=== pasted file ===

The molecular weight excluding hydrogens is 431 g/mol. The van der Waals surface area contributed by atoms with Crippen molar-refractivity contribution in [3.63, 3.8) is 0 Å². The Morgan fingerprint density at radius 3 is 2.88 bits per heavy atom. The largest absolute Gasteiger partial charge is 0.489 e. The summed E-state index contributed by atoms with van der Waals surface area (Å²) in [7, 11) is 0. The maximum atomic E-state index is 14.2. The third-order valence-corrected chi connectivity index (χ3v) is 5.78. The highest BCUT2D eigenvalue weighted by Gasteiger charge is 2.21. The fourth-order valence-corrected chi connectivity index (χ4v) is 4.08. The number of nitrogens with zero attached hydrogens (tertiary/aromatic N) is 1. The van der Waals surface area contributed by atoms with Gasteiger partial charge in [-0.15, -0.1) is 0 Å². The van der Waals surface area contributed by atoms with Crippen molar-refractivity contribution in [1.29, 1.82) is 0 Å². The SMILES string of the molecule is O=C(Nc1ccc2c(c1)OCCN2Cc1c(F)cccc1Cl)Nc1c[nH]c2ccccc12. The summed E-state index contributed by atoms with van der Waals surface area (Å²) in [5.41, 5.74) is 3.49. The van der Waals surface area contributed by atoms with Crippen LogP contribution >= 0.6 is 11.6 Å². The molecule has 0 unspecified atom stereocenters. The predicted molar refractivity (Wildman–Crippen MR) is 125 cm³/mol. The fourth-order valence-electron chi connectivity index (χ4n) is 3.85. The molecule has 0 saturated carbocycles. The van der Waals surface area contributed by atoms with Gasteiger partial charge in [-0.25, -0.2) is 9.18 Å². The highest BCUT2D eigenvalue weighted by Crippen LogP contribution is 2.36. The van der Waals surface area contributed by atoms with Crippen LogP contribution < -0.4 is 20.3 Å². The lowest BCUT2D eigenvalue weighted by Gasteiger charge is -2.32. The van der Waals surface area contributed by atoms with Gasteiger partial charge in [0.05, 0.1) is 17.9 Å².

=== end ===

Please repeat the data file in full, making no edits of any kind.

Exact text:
The molecular weight excluding hydrogens is 431 g/mol. The van der Waals surface area contributed by atoms with Crippen molar-refractivity contribution in [3.63, 3.8) is 0 Å². The Morgan fingerprint density at radius 3 is 2.88 bits per heavy atom. The largest absolute Gasteiger partial charge is 0.489 e. The summed E-state index contributed by atoms with van der Waals surface area (Å²) in [7, 11) is 0. The maximum atomic E-state index is 14.2. The third-order valence-corrected chi connectivity index (χ3v) is 5.78. The highest BCUT2D eigenvalue weighted by Gasteiger charge is 2.21. The fourth-order valence-corrected chi connectivity index (χ4v) is 4.08. The number of nitrogens with zero attached hydrogens (tertiary/aromatic N) is 1. The van der Waals surface area contributed by atoms with Gasteiger partial charge in [-0.15, -0.1) is 0 Å². The van der Waals surface area contributed by atoms with Crippen molar-refractivity contribution in [1.29, 1.82) is 0 Å². The SMILES string of the molecule is O=C(Nc1ccc2c(c1)OCCN2Cc1c(F)cccc1Cl)Nc1c[nH]c2ccccc12. The summed E-state index contributed by atoms with van der Waals surface area (Å²) in [5.41, 5.74) is 3.49. The van der Waals surface area contributed by atoms with Crippen LogP contribution >= 0.6 is 11.6 Å². The molecule has 0 unspecified atom stereocenters. The predicted molar refractivity (Wildman–Crippen MR) is 125 cm³/mol. The fourth-order valence-electron chi connectivity index (χ4n) is 3.85. The molecule has 0 saturated carbocycles. The van der Waals surface area contributed by atoms with Gasteiger partial charge in [-0.25, -0.2) is 9.18 Å². The highest BCUT2D eigenvalue weighted by Crippen LogP contribution is 2.36. The van der Waals surface area contributed by atoms with Crippen LogP contribution < -0.4 is 20.3 Å². The lowest BCUT2D eigenvalue weighted by Gasteiger charge is -2.32. The van der Waals surface area contributed by atoms with Gasteiger partial charge in [0.05, 0.1) is 17.9 Å².